This Week's Best iPhone Apps

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In this week's proprietary app roundup: Cooking amateurs, schooled! Your depth perception, fooled! Smooth-edged drawings, sketched! Human communication, stretched! And more...


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Illustration for article titled This Week's Best iPhone Apps

Jibbigo: I don't care if the speech recognition is a notch below Dragon Dictation. I don't care if the translations are just a notch above Google Translate. I don't care if the end result is an app that's just barely good enough to be useful in a foreign country. I don't care if it's expensive. The fact that I can speak a phrase into my iPhone, and have it awkwardly enunciate that same phrase back in a different language, even if it doesn't work every time, is enough to make even the most jaded tech writer grin like an idiot. $25 per language.

Babo Crash: You've probably played a match-3 game before (think Bejeweled), but Babo Crash throws in a welcome addition: power ups. Power ups! If you line up enough jewels, you can activate a handful of creatures, all of which destroy the board in different ways. Some vomit! Some zap! Some smash! Etc.

Anyway, if you only want to buy one rock-shuffling game, it may as well be this one. Game play will feel familiar to anyone who's played a match-3 game before, the power ups help spice up what is by definition repetitive gameplay, and an iPad version is included. $1.

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MacGruber: The game's not great, but if you're excited about the MacGruber movie, the soundboard, mullet generator and ringtones are worth a fistful of chuckles. Free.

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Nigella Quick Collection: The experience of watching a Nigella Lawson cooking show falls somewhere between getting drunkenly flirted with and learning how to cook: Neither is really happening, but the overall sensation is pretty great. Nigella's iPhone app loses points for simply not having very much video, but the recipes and interface are equally agreeable.

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Life: Don't think of this as a magazine app, think of it as a massive, free repository for some of the best historical photography available, anywhere.

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Icarus-X: If I had to sacrifice all other mobile games to save tower defense games and top-down space shooters, I would. Speaking of the latter, Icarus-X is a top-down shooter of the "DODGE DODGE DODGE WHOA HOW DID I NOT JUST DIE" school of design, for which I love it. Graphics are top notch, controls are plainly intuitive (though I wouldn't mind a bit more of an offset between my thumb and the ship), and the difficulty level is high, but not prohibitively so. $2.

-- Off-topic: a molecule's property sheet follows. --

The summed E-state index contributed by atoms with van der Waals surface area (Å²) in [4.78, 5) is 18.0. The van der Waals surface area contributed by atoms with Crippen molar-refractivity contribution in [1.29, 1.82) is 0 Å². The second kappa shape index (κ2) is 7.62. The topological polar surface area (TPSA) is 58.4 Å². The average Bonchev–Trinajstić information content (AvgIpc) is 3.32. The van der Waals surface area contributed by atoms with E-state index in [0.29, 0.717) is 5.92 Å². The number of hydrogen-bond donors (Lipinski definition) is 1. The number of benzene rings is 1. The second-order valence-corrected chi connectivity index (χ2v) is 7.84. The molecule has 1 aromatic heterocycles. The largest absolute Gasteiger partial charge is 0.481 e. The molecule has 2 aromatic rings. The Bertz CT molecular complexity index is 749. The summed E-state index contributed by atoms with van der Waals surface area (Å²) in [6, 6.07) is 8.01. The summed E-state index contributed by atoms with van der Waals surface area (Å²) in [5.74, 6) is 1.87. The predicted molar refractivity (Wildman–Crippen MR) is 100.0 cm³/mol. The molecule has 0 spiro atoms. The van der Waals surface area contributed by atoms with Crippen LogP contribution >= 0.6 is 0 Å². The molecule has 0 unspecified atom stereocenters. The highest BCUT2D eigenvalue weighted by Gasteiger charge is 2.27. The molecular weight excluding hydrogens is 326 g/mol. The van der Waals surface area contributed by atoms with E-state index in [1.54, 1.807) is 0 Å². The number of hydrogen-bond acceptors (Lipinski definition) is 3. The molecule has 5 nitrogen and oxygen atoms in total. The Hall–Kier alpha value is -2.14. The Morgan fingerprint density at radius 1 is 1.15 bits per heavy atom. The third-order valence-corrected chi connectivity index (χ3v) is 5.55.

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Articles: Do you know what would give Wikipedia an air of authority? Better writing and editing. A close second, though, is a super-swish interface, like Articles. It's got maps integration, photo gallery functions, and intelligent page formatting, which makes Wikipedia feel more like a unified, well-curated resource, much more so than the site's mobile interface.

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How To Cook Everything: Mark Bittman's kitchen tome, How To Cook Everything, is as close to an amateur cooking Bible as there is. Now, more or less its entire contents—that's about 2,000 recipes, as well as tons of useful guides for cooking techniques and tool use—have been crammed into this $2 (for now) app.

Extras include shopping lists and step-by-step timers, but the core value here is in the information: to that end, this app presents recipes and guides in a way that makes sense, and requires a little user interaction as possible.

Holotoy: A 3D simulation toy that uses anamophosis projection to give the impression of real depth, which… eh, just watch the video. Seeing the effect is worth the price of entry; the minigames are pure bonus. $1. [via TUAW]

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Sonic 2: When Sega ports games to the iPhone, they don't screw around—this is Sonic 2, exactly as you remember it, except with slightly annoying overlaid controls, which take a while to get used to and, depending on your thumb girth, can obstruct your view at times. But they're certainly not annoying enough to keep you from enjoying the game, especially if you're on a speedier iPhone 3GS or late-gen iPod Touch. $7.

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Adobe Ideas: This one made its debut on the iPad, where it is indispensable. It's a simple vector-based sketching app, with line normalization, layers, a larger-than-screen canvas, and PDF export. It's free.

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This list is in no way definitive. If you've spotted a great app that hit the store this week, give us a heads up or, better yet, your firsthand impressions in the comments. And for even more apps: see our previous weekly roundups here, and check out our Favorite iPhone Apps Directory. Have a great weekend, everybody!

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DISCUSSION

whatne1wuddo-old
whatne1wuddo

I want an app where I can insert the ingredients I have, and it can tell me what I can make with it.